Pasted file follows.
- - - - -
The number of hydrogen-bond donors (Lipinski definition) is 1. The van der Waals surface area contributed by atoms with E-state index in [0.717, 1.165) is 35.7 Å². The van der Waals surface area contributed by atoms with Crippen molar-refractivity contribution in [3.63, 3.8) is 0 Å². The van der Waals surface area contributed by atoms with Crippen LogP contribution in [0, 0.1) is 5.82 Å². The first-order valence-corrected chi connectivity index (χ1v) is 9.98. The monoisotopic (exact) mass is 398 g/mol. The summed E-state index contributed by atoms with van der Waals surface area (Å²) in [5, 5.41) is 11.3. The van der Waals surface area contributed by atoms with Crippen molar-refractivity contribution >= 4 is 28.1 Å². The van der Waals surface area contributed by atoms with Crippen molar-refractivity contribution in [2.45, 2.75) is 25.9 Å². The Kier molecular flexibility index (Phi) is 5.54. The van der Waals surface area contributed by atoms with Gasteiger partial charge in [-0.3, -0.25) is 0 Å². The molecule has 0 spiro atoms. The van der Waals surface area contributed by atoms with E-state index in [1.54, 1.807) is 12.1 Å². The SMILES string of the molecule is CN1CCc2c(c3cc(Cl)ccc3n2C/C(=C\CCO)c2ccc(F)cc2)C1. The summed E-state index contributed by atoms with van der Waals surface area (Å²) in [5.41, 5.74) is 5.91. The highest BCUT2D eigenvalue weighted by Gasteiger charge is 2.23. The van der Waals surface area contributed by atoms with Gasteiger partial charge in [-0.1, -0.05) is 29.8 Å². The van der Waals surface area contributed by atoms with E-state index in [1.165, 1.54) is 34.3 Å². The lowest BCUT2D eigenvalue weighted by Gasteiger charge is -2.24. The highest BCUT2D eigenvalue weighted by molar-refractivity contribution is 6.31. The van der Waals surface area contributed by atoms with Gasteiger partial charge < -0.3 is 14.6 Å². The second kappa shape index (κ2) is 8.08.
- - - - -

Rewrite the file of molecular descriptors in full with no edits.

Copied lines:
The number of hydrogen-bond donors (Lipinski definition) is 1. The van der Waals surface area contributed by atoms with E-state index in [0.717, 1.165) is 35.7 Å². The van der Waals surface area contributed by atoms with Crippen molar-refractivity contribution in [3.63, 3.8) is 0 Å². The van der Waals surface area contributed by atoms with Crippen LogP contribution in [0, 0.1) is 5.82 Å². The first-order valence-corrected chi connectivity index (χ1v) is 9.98. The monoisotopic (exact) mass is 398 g/mol. The summed E-state index contributed by atoms with van der Waals surface area (Å²) in [5, 5.41) is 11.3. The van der Waals surface area contributed by atoms with Crippen molar-refractivity contribution >= 4 is 28.1 Å². The van der Waals surface area contributed by atoms with Crippen molar-refractivity contribution in [2.45, 2.75) is 25.9 Å². The Kier molecular flexibility index (Phi) is 5.54. The van der Waals surface area contributed by atoms with Gasteiger partial charge in [-0.3, -0.25) is 0 Å². The molecule has 0 spiro atoms. The van der Waals surface area contributed by atoms with E-state index in [1.54, 1.807) is 12.1 Å². The SMILES string of the molecule is CN1CCc2c(c3cc(Cl)ccc3n2C/C(=C\CCO)c2ccc(F)cc2)C1. The summed E-state index contributed by atoms with van der Waals surface area (Å²) in [5.41, 5.74) is 5.91. The highest BCUT2D eigenvalue weighted by Gasteiger charge is 2.23. The van der Waals surface area contributed by atoms with Gasteiger partial charge in [-0.1, -0.05) is 29.8 Å². The van der Waals surface area contributed by atoms with E-state index in [1.165, 1.54) is 34.3 Å². The lowest BCUT2D eigenvalue weighted by Gasteiger charge is -2.24. The highest BCUT2D eigenvalue weighted by molar-refractivity contribution is 6.31. The van der Waals surface area contributed by atoms with Gasteiger partial charge < -0.3 is 14.6 Å². The second kappa shape index (κ2) is 8.08.